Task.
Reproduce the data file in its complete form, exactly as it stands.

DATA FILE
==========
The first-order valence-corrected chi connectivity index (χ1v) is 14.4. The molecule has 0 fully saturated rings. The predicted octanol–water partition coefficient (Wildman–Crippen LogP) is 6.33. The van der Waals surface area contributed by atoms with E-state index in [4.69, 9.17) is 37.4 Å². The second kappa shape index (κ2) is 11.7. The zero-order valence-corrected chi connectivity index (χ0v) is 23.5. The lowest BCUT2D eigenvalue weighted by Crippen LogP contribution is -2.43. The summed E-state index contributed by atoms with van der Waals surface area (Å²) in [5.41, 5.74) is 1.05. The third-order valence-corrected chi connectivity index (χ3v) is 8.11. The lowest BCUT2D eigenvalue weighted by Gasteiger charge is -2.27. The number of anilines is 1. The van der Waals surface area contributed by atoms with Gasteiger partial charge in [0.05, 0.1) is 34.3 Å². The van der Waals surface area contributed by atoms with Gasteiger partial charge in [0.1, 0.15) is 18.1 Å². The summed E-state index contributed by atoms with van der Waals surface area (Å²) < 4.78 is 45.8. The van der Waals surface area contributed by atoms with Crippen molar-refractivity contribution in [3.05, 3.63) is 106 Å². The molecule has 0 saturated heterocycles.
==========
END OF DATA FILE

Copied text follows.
The first-order valence-corrected chi connectivity index (χ1v) is 14.4. The molecule has 0 fully saturated rings. The predicted octanol–water partition coefficient (Wildman–Crippen LogP) is 6.33. The van der Waals surface area contributed by atoms with E-state index in [4.69, 9.17) is 37.4 Å². The second kappa shape index (κ2) is 11.7. The zero-order valence-corrected chi connectivity index (χ0v) is 23.5. The lowest BCUT2D eigenvalue weighted by Crippen LogP contribution is -2.43. The summed E-state index contributed by atoms with van der Waals surface area (Å²) in [5.41, 5.74) is 1.05. The third-order valence-corrected chi connectivity index (χ3v) is 8.11. The lowest BCUT2D eigenvalue weighted by Gasteiger charge is -2.27. The number of anilines is 1. The van der Waals surface area contributed by atoms with Gasteiger partial charge in [0.05, 0.1) is 34.3 Å². The van der Waals surface area contributed by atoms with Gasteiger partial charge in [0.1, 0.15) is 18.1 Å². The summed E-state index contributed by atoms with van der Waals surface area (Å²) < 4.78 is 45.8. The van der Waals surface area contributed by atoms with Crippen molar-refractivity contribution in [3.05, 3.63) is 106 Å². The molecule has 0 saturated heterocycles.